In regards to my apology to [Student], understand that how I speak and what I say to him is not in your purview to speculate on in later emails. You were not present when these conversations took place, you do not know the specifics and I will not respond to any further questions that you forward to me in regards to conversations I have with [Student].
Hmmm. . .
The student is a minor and the son of the mother. It is 100% within her “purview” to address conversations school staff held with her son.
Eventually the mom was provided a third version of the compensatory ed spreadsheet. Quite a bit different from the first two.
What Happened to the Teacher?
He sent a number of emails to the principal and the school division leadership about the mom, made a number of curious comments, to include that the mom was violent during an IEP meeting, inferring she was dangerous (even though the mom, decidedly not dangerous, is an out-of-shape, almost 50 yr old women, with a muffin top, mom boobs, bad vision, and an autoimmune disorder that gifted her with weak, 90-yr-old looking/feeling hands) and the teacher is a few decades younger, male, and in shape.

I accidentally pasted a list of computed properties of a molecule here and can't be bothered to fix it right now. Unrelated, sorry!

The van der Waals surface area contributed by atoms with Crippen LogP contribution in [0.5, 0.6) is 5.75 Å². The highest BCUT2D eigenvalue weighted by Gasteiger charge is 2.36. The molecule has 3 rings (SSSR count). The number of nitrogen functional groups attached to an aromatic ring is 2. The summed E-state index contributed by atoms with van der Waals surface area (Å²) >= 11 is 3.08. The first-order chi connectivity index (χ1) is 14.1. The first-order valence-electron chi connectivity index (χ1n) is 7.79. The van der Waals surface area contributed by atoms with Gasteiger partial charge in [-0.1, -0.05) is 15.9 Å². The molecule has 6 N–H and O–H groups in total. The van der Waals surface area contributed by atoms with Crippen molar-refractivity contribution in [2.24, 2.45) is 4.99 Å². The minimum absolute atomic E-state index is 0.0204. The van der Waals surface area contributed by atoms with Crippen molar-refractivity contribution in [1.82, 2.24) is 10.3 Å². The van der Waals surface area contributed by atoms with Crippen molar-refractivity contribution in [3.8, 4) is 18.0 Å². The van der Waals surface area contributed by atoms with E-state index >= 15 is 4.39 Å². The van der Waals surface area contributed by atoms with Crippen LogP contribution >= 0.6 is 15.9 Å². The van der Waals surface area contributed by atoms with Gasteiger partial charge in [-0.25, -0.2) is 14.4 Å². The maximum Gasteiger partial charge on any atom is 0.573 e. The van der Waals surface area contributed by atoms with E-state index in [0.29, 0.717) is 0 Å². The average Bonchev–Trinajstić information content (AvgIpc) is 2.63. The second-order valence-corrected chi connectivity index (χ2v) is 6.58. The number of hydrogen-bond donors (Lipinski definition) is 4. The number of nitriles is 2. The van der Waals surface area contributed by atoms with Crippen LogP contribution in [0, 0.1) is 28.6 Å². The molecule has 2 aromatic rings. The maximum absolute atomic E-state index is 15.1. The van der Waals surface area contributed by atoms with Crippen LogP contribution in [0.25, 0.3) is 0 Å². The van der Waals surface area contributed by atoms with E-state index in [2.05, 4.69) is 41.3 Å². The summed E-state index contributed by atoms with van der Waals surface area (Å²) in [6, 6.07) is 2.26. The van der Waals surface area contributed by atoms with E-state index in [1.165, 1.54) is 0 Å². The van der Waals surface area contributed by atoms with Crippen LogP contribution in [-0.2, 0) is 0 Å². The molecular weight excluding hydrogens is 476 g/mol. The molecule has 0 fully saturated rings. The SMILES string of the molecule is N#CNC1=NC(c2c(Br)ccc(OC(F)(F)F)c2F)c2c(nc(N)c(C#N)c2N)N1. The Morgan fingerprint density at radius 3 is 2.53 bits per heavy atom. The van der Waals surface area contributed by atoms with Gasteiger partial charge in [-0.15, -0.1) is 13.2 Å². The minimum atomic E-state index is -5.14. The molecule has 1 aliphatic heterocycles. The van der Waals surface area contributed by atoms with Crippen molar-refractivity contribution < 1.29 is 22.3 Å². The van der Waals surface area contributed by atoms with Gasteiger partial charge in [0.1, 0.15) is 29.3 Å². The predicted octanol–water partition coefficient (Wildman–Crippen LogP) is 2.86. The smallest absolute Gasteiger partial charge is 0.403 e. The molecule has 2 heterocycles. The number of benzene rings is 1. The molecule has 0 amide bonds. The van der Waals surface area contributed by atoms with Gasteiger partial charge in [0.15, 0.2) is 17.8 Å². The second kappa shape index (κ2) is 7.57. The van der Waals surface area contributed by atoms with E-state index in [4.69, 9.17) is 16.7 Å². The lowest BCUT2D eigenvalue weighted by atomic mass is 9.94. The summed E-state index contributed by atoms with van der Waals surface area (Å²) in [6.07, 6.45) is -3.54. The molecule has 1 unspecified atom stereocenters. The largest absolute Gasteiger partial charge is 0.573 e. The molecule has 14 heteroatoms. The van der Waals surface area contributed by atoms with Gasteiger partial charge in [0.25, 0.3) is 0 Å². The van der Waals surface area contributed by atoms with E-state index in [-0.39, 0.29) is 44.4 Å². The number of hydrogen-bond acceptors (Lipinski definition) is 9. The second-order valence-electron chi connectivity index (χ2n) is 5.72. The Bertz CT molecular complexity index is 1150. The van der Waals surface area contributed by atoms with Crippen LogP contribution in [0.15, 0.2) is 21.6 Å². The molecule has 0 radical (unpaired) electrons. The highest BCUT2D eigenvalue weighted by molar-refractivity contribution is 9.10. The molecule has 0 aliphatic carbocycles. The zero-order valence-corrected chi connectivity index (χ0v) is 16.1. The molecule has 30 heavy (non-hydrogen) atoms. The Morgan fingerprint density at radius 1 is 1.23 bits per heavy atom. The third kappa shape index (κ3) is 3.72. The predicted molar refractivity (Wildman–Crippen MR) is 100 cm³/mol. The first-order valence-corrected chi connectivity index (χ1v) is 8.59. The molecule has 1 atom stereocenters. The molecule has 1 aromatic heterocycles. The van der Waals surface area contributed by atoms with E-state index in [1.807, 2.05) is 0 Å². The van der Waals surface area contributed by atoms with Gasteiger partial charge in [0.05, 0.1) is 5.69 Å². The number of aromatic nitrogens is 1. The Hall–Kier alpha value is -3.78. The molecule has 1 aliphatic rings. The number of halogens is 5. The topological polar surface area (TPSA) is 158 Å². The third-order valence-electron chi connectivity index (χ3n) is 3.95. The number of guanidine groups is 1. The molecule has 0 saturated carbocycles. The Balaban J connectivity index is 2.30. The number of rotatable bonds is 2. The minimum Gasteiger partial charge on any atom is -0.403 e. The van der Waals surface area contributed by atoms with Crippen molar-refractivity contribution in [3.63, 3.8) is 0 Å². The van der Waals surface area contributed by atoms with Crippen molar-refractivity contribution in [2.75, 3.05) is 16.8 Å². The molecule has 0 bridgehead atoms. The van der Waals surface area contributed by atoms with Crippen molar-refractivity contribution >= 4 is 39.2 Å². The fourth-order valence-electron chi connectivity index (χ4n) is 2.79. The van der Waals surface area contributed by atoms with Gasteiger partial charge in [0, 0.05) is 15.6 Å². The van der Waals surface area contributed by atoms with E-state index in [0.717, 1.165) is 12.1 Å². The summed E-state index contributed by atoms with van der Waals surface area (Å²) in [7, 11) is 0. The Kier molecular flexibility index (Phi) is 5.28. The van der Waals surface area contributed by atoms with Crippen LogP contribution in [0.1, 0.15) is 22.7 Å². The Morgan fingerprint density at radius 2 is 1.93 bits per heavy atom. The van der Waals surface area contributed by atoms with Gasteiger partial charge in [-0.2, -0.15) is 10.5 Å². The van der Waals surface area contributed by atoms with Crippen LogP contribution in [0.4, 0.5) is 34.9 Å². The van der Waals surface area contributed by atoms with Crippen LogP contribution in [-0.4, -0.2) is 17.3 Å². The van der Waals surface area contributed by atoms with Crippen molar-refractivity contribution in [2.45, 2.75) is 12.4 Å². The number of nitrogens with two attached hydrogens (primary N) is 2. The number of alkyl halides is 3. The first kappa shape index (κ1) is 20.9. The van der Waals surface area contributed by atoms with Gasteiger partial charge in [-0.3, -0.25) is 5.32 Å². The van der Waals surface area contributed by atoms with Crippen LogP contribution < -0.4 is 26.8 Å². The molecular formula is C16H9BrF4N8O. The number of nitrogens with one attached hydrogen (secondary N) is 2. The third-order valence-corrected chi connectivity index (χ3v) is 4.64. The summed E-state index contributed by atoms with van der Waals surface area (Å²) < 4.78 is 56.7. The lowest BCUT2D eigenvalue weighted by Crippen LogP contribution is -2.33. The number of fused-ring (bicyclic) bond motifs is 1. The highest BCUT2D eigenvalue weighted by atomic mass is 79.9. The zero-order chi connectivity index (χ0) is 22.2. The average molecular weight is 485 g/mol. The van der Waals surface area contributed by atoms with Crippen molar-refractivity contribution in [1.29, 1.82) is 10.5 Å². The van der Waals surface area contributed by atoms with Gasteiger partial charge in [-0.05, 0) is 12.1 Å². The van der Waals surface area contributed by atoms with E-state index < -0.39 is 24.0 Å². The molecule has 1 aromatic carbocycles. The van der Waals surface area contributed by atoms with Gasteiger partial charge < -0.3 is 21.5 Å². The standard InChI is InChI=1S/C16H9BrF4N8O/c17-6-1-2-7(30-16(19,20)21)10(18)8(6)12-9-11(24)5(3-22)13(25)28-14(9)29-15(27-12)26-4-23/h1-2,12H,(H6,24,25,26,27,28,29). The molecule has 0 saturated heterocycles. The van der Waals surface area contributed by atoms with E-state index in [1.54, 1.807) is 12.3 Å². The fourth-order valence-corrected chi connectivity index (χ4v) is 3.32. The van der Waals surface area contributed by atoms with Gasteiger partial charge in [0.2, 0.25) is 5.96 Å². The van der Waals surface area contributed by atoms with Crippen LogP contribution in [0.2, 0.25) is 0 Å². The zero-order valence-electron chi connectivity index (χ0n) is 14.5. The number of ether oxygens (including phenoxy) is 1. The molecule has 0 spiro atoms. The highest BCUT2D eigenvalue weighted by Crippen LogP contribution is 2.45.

In addition, the teacher showed up bcc’d on an email sent by another teacher to a local teacher’s union. That teacher had been in noncompliance of the student’s IEP for the majority of the year and did not like the mom’s advocacy either. Evidently, the mom had no right to be upset or tell the teacher she was in noncompliance with the law (the state found the county in noncompliance numerous times because of this teacher). Her email to the teacher’s union resulted in the Virginia Department of Education (VDOE) finding Fairfax County Public Schools (FCPS) in noncompliance—again—for breach of confidentiality.
He stopped enjoying a subject he once loved, and his distrust of teachers and dislike of school grew.
The moral of the story?
It could have all been avoided with either 1) the truth or 2) careful record keeping. Unfortunately, the student was the one impacted the most in the end. The adults were angry, but the student, who was already dealing with the fallout of having Dyslexia unaddressed for years, again had his needs unaddressed.
There’s actually one other option: The school could have implemented the student’s IEP in full, so the compensatory education didn’t have to be provided period.